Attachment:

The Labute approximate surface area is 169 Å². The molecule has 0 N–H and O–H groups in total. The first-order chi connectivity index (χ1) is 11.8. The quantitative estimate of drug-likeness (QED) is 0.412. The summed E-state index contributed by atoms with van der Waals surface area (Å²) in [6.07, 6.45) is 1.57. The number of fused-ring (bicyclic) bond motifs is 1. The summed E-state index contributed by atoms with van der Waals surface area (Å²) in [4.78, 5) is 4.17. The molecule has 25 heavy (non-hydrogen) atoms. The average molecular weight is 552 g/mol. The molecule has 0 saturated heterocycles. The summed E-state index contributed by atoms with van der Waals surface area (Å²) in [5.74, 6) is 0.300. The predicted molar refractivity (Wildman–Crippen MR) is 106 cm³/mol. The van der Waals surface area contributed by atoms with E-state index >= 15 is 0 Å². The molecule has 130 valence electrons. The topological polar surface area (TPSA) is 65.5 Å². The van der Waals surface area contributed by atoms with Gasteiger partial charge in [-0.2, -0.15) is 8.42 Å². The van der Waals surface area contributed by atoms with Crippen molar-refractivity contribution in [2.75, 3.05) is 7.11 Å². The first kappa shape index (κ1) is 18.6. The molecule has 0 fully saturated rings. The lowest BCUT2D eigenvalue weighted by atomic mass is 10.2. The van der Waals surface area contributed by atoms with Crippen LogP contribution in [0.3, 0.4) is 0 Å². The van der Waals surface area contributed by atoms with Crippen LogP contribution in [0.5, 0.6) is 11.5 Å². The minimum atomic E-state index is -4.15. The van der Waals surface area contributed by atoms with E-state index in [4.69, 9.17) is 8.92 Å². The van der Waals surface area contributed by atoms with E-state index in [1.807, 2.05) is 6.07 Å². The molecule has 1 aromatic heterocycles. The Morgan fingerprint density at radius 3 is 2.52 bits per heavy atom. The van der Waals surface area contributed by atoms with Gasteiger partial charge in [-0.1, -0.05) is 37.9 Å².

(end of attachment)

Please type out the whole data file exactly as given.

The Labute approximate surface area is 169 Å². The molecule has 0 N–H and O–H groups in total. The first-order chi connectivity index (χ1) is 11.8. The quantitative estimate of drug-likeness (QED) is 0.412. The summed E-state index contributed by atoms with van der Waals surface area (Å²) in [6.07, 6.45) is 1.57. The number of fused-ring (bicyclic) bond motifs is 1. The summed E-state index contributed by atoms with van der Waals surface area (Å²) in [4.78, 5) is 4.17. The molecule has 25 heavy (non-hydrogen) atoms. The average molecular weight is 552 g/mol. The molecule has 0 saturated heterocycles. The summed E-state index contributed by atoms with van der Waals surface area (Å²) in [5.74, 6) is 0.300. The predicted molar refractivity (Wildman–Crippen MR) is 106 cm³/mol. The van der Waals surface area contributed by atoms with E-state index >= 15 is 0 Å². The molecule has 130 valence electrons. The topological polar surface area (TPSA) is 65.5 Å². The van der Waals surface area contributed by atoms with Gasteiger partial charge in [-0.2, -0.15) is 8.42 Å². The van der Waals surface area contributed by atoms with Crippen molar-refractivity contribution in [2.75, 3.05) is 7.11 Å². The first kappa shape index (κ1) is 18.6. The molecule has 0 fully saturated rings. The lowest BCUT2D eigenvalue weighted by atomic mass is 10.2. The van der Waals surface area contributed by atoms with Crippen LogP contribution in [0.3, 0.4) is 0 Å². The van der Waals surface area contributed by atoms with Crippen LogP contribution in [0.5, 0.6) is 11.5 Å². The minimum atomic E-state index is -4.15. The van der Waals surface area contributed by atoms with E-state index in [4.69, 9.17) is 8.92 Å². The van der Waals surface area contributed by atoms with E-state index in [1.807, 2.05) is 6.07 Å². The molecule has 1 aromatic heterocycles. The Morgan fingerprint density at radius 3 is 2.52 bits per heavy atom. The van der Waals surface area contributed by atoms with Gasteiger partial charge in [-0.1, -0.05) is 37.9 Å².